Nanoburrs seek, heal injury in artery
Imagine a legion of microscopic healers patrolling the bloodstream to find and fix injured artery walls. That's the idea behind tiny drug-carrying particles called nanoburrs that have been developed by a team from the Massachusetts Institute of Technology and Harvard Medical School.
Nanoburrs are spheres 60 billionths of a meter (60 nanometers) in diameter. Thousands of them could sit on the period at the end of this sentence. Each has an inner core containing a drug linked to a slowly degradable polymer known as polyethylene glycol. The core is surrounded by a single layer of fat derived from soybeans. The outer wall is another polymer that protects the particle as it travels through the bloodstream. Coating the outer wall are protein fragments that resemble burrs, the hooks that bristle around the outside of certain seeds. In this case, the researchers created burrs that stuck to proteins found in the lining of blood vessels. In a healthy artery, these proteins are hidden by other tissues. In an injured artery, they are exposed to nanoburrs circulating through the bloodstream.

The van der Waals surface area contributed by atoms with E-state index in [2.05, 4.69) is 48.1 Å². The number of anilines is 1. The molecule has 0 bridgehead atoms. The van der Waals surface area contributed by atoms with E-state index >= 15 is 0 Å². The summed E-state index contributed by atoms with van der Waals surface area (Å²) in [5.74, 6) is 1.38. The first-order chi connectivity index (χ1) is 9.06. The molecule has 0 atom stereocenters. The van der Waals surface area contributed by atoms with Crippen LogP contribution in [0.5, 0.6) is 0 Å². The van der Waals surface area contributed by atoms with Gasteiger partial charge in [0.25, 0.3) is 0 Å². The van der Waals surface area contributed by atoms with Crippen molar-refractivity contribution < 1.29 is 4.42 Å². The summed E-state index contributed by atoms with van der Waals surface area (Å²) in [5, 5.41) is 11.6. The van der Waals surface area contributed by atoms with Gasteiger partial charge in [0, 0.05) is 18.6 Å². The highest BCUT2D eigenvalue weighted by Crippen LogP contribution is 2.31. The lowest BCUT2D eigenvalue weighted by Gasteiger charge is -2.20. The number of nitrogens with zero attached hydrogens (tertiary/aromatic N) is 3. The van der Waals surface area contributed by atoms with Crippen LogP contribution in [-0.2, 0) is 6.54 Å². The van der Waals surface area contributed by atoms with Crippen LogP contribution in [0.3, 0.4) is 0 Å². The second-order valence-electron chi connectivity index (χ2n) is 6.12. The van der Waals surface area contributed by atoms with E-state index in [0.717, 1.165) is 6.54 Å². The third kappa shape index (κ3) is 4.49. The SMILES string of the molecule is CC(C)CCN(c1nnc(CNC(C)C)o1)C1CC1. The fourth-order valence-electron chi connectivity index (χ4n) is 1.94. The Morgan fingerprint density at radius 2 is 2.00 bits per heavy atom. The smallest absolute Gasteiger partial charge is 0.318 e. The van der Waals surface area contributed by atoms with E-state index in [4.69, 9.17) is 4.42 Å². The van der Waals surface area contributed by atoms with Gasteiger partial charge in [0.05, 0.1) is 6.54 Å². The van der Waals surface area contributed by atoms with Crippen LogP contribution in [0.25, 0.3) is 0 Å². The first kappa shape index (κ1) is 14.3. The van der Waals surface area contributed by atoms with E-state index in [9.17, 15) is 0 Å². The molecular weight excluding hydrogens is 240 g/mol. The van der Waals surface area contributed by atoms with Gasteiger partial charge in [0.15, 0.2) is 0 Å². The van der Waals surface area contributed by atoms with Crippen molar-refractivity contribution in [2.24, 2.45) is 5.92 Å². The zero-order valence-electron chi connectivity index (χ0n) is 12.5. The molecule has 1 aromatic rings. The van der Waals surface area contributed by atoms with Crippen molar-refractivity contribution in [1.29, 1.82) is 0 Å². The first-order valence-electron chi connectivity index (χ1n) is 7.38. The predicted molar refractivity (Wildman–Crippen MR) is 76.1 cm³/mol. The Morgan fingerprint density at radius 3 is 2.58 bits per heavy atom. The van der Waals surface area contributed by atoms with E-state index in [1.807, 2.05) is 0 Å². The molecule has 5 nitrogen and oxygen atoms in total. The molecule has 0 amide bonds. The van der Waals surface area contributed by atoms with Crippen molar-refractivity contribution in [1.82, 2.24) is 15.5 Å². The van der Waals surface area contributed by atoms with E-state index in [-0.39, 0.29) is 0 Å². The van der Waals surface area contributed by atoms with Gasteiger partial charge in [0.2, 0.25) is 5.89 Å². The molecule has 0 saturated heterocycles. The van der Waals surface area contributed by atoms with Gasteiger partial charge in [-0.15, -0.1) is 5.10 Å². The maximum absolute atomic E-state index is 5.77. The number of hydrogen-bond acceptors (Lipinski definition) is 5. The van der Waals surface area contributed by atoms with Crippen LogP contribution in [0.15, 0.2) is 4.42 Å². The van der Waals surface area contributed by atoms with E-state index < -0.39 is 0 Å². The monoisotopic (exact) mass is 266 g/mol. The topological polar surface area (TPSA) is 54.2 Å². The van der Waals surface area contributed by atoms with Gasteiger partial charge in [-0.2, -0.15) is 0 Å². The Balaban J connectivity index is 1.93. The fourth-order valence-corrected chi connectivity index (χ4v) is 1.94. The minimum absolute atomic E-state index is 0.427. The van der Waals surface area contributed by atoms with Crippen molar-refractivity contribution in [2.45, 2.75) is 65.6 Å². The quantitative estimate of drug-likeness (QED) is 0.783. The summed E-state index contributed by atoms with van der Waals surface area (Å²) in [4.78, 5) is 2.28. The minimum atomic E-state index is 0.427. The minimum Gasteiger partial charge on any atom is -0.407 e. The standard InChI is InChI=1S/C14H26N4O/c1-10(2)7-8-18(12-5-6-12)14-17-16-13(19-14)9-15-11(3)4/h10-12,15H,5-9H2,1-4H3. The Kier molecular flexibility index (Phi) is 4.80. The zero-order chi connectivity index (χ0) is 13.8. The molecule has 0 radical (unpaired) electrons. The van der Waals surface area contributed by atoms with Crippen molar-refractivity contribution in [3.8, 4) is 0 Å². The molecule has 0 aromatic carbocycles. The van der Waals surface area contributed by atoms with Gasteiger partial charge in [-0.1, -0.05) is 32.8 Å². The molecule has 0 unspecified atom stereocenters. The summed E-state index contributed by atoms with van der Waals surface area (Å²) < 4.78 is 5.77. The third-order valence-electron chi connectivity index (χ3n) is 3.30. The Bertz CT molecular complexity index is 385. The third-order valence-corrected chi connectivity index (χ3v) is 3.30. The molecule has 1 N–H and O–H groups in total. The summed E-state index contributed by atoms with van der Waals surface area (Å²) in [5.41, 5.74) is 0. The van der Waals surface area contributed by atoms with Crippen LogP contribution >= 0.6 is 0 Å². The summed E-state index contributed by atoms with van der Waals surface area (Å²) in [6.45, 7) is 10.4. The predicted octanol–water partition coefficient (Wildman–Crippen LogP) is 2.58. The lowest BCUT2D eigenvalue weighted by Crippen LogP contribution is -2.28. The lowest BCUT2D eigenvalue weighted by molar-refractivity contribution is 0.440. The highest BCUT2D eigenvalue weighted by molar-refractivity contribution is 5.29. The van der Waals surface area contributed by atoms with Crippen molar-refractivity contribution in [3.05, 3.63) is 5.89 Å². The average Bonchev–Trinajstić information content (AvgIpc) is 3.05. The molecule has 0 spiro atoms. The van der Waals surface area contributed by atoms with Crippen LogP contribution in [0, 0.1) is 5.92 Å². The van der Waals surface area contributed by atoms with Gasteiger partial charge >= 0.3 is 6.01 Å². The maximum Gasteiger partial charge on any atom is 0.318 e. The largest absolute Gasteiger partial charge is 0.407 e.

In tests in rats, nanoburrs injected into blood vessels in the tail found their way to damaged sections of the carotid artery in the neck. They settled down and released the stored drug over a two-week period (Proceedings of the National Academy of Sciences, Feb. 2, 2010).